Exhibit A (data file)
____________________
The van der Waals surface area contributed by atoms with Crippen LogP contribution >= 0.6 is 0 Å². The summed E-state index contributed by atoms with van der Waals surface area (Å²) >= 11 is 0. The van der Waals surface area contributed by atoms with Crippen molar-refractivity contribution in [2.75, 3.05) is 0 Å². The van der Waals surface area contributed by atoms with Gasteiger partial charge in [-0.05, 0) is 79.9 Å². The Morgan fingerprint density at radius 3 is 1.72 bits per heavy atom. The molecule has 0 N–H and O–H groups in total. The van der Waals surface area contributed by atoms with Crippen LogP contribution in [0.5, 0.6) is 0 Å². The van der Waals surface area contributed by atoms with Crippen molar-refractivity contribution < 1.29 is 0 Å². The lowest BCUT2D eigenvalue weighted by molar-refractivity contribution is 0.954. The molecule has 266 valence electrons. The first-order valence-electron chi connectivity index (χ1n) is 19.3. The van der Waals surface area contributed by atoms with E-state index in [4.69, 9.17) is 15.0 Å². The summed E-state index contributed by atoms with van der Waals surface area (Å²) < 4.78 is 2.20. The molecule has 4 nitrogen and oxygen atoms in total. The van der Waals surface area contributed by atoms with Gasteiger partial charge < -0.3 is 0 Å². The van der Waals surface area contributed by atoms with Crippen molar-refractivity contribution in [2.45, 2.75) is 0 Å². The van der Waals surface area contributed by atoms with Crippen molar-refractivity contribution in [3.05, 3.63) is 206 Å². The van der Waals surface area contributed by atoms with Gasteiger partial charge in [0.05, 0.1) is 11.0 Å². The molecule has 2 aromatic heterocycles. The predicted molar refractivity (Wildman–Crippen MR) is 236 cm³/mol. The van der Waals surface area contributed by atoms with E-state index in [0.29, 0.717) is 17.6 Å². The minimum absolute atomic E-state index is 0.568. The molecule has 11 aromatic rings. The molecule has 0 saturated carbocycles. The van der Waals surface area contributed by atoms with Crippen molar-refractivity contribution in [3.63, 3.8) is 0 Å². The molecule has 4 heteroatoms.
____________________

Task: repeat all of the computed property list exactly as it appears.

The van der Waals surface area contributed by atoms with Crippen LogP contribution >= 0.6 is 0 Å². The summed E-state index contributed by atoms with van der Waals surface area (Å²) >= 11 is 0. The van der Waals surface area contributed by atoms with Crippen molar-refractivity contribution in [2.75, 3.05) is 0 Å². The van der Waals surface area contributed by atoms with Gasteiger partial charge in [-0.05, 0) is 79.9 Å². The Morgan fingerprint density at radius 3 is 1.72 bits per heavy atom. The molecule has 0 N–H and O–H groups in total. The van der Waals surface area contributed by atoms with Crippen LogP contribution in [0.5, 0.6) is 0 Å². The van der Waals surface area contributed by atoms with Crippen molar-refractivity contribution < 1.29 is 0 Å². The lowest BCUT2D eigenvalue weighted by molar-refractivity contribution is 0.954. The molecule has 266 valence electrons. The first-order valence-electron chi connectivity index (χ1n) is 19.3. The van der Waals surface area contributed by atoms with E-state index in [4.69, 9.17) is 15.0 Å². The summed E-state index contributed by atoms with van der Waals surface area (Å²) < 4.78 is 2.20. The molecule has 4 nitrogen and oxygen atoms in total. The van der Waals surface area contributed by atoms with Gasteiger partial charge < -0.3 is 0 Å². The van der Waals surface area contributed by atoms with Crippen molar-refractivity contribution in [2.45, 2.75) is 0 Å². The van der Waals surface area contributed by atoms with Crippen molar-refractivity contribution in [3.05, 3.63) is 206 Å². The van der Waals surface area contributed by atoms with Gasteiger partial charge in [0.05, 0.1) is 11.0 Å². The molecule has 2 aromatic heterocycles. The predicted molar refractivity (Wildman–Crippen MR) is 236 cm³/mol. The van der Waals surface area contributed by atoms with E-state index in [0.29, 0.717) is 17.6 Å². The minimum absolute atomic E-state index is 0.568. The molecule has 11 aromatic rings. The molecule has 0 saturated carbocycles. The van der Waals surface area contributed by atoms with Crippen molar-refractivity contribution in [3.63, 3.8) is 0 Å². The molecule has 4 heteroatoms.